SCSWi 2013 day 2

A frustrating day. The bottom line: choices.

Three sessions in a row were full when I got to them. Lines around corners (plural!) for the first meant I got to go to a session for myself, not for work. A win, I’d say. Then the next one filled up and I saw the last question. At least, I told myself, I could read the book that formed the session’s basis.

Next timeframe was Al Gore. Love him or laugh at him, the dude was a VP. That’s pretty huge! I wanted to see him, but the lines for even the simulcast were long and moved like a flash flood. I couldn’t take it. I’m not panicky, but it was too much for me at that moment. I called it a shutout and went once more to a secondary session for work, and again was shut out. This time I was the third or fourth person from getting in and bam. No entry.

Deep breath.

I went outside and guess what! Free Popsicles. Oh, the guy in front of me got the last one. I am not making this up.

However, as I walked sadly away, beaten by even healthy sugar-free Popsicles, I heard someone call out to me. The Popsicle guy had restocked, found me in the crowd (I was the tall one shouting at the sky) and asked if I wanted a Popsicle. Hell yes I did!! Day turned around. Big smiles.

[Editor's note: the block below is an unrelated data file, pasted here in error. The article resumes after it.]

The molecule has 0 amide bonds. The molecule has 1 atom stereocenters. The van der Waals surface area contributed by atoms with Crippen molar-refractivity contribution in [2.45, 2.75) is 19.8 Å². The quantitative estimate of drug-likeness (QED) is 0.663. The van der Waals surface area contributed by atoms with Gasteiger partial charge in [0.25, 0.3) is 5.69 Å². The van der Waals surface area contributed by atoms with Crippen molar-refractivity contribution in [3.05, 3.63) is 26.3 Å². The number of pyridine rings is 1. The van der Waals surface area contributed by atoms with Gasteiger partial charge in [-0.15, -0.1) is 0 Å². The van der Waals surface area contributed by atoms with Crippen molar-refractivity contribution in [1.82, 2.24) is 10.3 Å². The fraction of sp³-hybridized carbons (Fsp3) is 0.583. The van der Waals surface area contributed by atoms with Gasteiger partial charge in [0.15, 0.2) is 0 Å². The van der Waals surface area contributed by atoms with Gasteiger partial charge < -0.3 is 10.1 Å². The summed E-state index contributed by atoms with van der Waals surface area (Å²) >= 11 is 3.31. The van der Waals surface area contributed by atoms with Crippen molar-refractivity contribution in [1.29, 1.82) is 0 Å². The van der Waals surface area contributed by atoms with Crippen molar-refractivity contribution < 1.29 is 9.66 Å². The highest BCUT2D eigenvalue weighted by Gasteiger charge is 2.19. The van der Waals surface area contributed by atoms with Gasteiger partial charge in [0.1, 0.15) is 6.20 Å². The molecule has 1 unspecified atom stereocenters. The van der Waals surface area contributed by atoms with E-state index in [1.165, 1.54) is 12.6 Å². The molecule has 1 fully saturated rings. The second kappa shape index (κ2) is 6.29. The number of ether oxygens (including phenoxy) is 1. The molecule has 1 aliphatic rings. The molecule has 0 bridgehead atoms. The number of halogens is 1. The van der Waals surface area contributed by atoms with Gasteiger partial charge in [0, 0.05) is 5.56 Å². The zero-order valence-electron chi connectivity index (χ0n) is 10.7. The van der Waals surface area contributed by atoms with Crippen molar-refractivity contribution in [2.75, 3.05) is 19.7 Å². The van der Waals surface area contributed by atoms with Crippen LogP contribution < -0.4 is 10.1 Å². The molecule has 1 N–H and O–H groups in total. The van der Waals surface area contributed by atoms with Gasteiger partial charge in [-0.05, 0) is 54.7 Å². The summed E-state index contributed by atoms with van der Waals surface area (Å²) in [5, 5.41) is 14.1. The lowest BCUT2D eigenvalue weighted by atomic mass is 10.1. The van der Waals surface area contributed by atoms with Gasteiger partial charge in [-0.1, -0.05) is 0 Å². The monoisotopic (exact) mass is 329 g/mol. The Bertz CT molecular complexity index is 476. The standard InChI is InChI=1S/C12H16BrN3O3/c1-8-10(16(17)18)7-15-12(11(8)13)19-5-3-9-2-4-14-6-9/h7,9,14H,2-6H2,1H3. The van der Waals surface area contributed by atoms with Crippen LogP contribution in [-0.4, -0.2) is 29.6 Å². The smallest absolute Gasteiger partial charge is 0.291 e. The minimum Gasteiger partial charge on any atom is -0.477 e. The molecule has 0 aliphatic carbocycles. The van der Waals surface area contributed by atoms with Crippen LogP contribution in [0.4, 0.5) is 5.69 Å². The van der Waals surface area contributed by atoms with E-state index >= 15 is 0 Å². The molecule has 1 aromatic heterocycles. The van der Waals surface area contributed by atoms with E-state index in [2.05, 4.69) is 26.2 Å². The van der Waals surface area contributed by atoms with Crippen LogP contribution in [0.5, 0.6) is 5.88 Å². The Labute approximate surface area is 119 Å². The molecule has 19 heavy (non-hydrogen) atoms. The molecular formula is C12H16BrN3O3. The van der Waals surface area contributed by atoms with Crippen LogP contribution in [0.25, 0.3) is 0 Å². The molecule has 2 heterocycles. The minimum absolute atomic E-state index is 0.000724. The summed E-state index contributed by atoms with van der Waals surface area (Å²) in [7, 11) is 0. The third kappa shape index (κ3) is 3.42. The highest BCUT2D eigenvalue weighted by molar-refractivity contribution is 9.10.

Finally, I had a choice for my final session: hacking for sustainability (personal interest) or meditation (personal need)? I went with the meditation.

It didn’t help my day. I didn’t get an excited “this felt right!” Moment. But I did realize finally, after talking to an acquaintance I bumped into there, that this conference is all about choices. He’s right. I have to choose which are the big, defining sessions I MUST go to, and choose to skip some sessions to wait in line for the biggie. Hard choices, and they probably won’t give me the “I made a good one!” feeling. I’ll probably go away wondering what the other panels were about and second guessing my choices.

So day 3 and I’m on a bus at 8:20 on a Sunday, but my body thinks it’s 7:20 from the time change. I’m going to make my first panel, and I even went without coffee to make it. And I’m going to get my picture with grumpy cat, dammit.

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SXSWi 2013, day 1

Wow. So overwhelmed. Today started with just a few gentle intros and a few sessions. It still blew my mind.

Keynote: makerbot makes anything and now you can, too.